Netflix just continues to amaze me at its closed, self-serving model. When once they completely pwned the home video market and could have continued to outdistance all competitors, they just keep fumbling the ball and making themselves more and more irrelevant.
We disc-NFed for years and it was great. By the time HD discs were an option, the problems started - new releases took a full month to clear the release hiatus, and then it could takes weeks or months to actually get anything new, while the discs shipped drew from lower and lower on your queue. When I finally deleted everything except about twenty new titles, we stopped getting discs altogether - perhaps one every ten days and then only the very oldest “new” stuff.
So we dropped discs and went to streaming, which is pretty good, especially when backed by the PPV options like Vudu and Amazon Video.
However, I am getting tired of paying a fortune for HBO productions, no matter how old, so I checked into adding a limited disc feature back to our NF account.
Guess what: I can’t even look at the NF disc listings for, say, Game of Thrones without signing up. I just wanted to make sure they had all of the first three seasons, on BR, and get an idea of how many episodes are on a disc to see if the really minimal 2-disc-a-month plan will work for us. But even as a streaming subscriber, I can’t look at the disc listings. Logging out to become anonymous won’t let me reach any kind of search feature, only what “featured” discs they care for me to browse.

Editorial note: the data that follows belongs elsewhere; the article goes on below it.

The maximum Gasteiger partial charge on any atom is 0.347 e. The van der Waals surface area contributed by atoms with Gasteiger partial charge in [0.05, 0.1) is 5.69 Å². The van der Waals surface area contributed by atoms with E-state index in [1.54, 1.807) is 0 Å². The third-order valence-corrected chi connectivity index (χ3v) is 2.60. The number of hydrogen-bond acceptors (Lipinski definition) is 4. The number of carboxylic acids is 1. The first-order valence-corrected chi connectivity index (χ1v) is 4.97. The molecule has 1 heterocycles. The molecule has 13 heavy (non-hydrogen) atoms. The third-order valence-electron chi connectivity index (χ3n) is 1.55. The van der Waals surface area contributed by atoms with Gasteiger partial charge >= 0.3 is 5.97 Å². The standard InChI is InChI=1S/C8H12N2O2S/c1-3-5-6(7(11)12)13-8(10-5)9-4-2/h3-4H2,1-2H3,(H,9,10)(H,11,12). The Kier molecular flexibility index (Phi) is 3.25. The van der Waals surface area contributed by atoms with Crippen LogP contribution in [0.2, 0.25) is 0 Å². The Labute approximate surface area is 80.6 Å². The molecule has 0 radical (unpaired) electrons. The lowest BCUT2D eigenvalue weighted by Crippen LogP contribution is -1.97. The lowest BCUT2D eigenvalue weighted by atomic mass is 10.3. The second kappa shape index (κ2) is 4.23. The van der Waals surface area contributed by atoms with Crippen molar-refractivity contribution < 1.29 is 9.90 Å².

Yes, I can go look at Amazon and IMDb listings to answer the disc questions, but what kind of fuckwad HUA mentality makes it impossible for you to even browse the offerings before requiring you to sign up?
Oh, the NF site search as a streaming customer will tell you - usually - if it’s available on disc. As long as you don’t search in too narrow a way, it will show you disc options… but clicking on them takes you to the DVD signup page like everything else.